A three-judge panel of federal appeals court on Monday dismissed a lawsuit testing the boundary between religious liberty and judicial restraint.
The 8th U.S. Circuit Court of Appeals ruled 2-1 that Arkansas Judge Wendell Griffen’s lawsuit challenging his disqualification from hearing death-penalty cases must be dismissed. The ruling overturns a lower court decision that Griffen, who also serves as a Baptist pastor, can sue justices of the Arkansas Supreme Court for discipline based on the judge’s moral views on capital punishment.
Griffen, pastor of New Millennium Church in Little Rock, Ark., claims the Supreme Court justices violated his constitutional rights when they permanently barred him from presiding over death penalty cases after he joined fellow church members in an anti-death penalty demonstration on Good Friday in 2017.
Judge Griffen responded with a lawsuit claiming his religious views on the death penalty have nothing to do with his ability to rule impartially on matters of secular law. Griffen claims the disqualification was in retaliation for his exercise of free speech and religion rights as an African-American.
U.S. District Judge James Moody ruled April 12 that Griffen stated a plausible claim and the lawsuit could move forward. In an unusual procedural move, however, two appeals court judges said Monday the lower court judge got the case wrong and ordered the decision reversed.
U.S. Circuit Judges Steven M. Colloton of Des Moines, Iowa, and Duane Benton of Kansas City, Missouri, said the ban on death penalty cases applies only to Griffen’s role as a public employee and protects an interest by the state to ensure integrity of the courts. A third judge, Jane Kelly of Cedar Rapids, Iowa, filed a dissenting opinion saying the majority went too far in dismissing the case in its entirety.
Griffen’s lawyer, Mike Laux, said he and his client “are indeed disappointed” by the ruling and will seek reconsideration by the full 8th Circuit Court of Appeals.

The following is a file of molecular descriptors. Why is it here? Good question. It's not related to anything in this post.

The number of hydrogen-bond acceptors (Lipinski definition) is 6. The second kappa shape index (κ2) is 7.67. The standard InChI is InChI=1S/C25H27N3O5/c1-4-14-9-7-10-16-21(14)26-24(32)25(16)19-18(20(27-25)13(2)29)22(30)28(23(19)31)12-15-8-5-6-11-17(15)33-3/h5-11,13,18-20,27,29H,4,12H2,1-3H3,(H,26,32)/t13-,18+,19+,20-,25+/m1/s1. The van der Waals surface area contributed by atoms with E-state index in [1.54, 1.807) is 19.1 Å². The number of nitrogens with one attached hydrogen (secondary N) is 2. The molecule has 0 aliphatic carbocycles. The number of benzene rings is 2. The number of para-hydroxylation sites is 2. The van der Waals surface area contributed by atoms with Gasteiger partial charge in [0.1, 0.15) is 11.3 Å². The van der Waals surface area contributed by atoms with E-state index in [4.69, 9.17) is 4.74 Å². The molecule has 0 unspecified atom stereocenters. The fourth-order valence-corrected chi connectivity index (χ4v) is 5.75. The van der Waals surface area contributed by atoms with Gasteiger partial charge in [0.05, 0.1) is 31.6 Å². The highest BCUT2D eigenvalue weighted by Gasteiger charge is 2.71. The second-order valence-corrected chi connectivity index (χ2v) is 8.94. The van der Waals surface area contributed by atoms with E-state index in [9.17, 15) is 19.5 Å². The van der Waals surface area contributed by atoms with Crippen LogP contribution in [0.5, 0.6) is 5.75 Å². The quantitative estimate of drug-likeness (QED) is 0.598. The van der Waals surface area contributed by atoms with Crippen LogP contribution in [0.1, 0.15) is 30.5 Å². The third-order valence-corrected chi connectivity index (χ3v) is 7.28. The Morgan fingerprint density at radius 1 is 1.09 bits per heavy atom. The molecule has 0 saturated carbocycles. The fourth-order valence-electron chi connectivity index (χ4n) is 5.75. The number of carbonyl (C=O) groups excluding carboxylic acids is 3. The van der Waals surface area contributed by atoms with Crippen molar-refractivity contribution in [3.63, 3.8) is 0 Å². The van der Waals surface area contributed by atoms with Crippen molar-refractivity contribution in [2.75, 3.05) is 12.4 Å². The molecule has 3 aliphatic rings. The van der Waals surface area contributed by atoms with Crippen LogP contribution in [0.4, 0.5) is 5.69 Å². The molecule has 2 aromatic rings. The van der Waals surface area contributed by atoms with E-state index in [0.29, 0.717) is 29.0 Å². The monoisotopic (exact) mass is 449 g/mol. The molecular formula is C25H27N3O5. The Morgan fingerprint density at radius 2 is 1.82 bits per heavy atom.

“We have known since day one that this was going to be an uphill battle every step of the way,” Laux said on social media. “Cases like this are never cakewalks, but we are undaunted and prepared to continue this important fight for this great judge.”
New Millennium Church is an interracial congregation affiliated with the Cooperative Baptist Fellowship and Association of Welcoming and Affirming Baptists. The church has been affiliated with CBF since its formation in 2009 but this year for the first time boycotted the group’s annual national gathering to protest hiring practices that discriminate based on sexual orientation and gender identity.
“We refuse to engage in a charade whereby claims about professed devotion to the Great Commission of Jesus and buzz words such as ‘big tent’ and ‘denomi-network’ are used by CBF to justify excluding married LGBTQ Baptists from mission field and other employment opportunities,” Griffen explained in a recent blog.
Last year CBF officials including Executive Coordinator Suzii Paynter traveled to Little Rock to show support for Griffen’s right to serve simultaneously from the pulpit and the bench.
“Those who serve in government are not disqualified from having religious beliefs and exercising their religious beliefs in ways that are protected by law,” Paynter said at a rally organized by religious and civil rights leader in June 2017.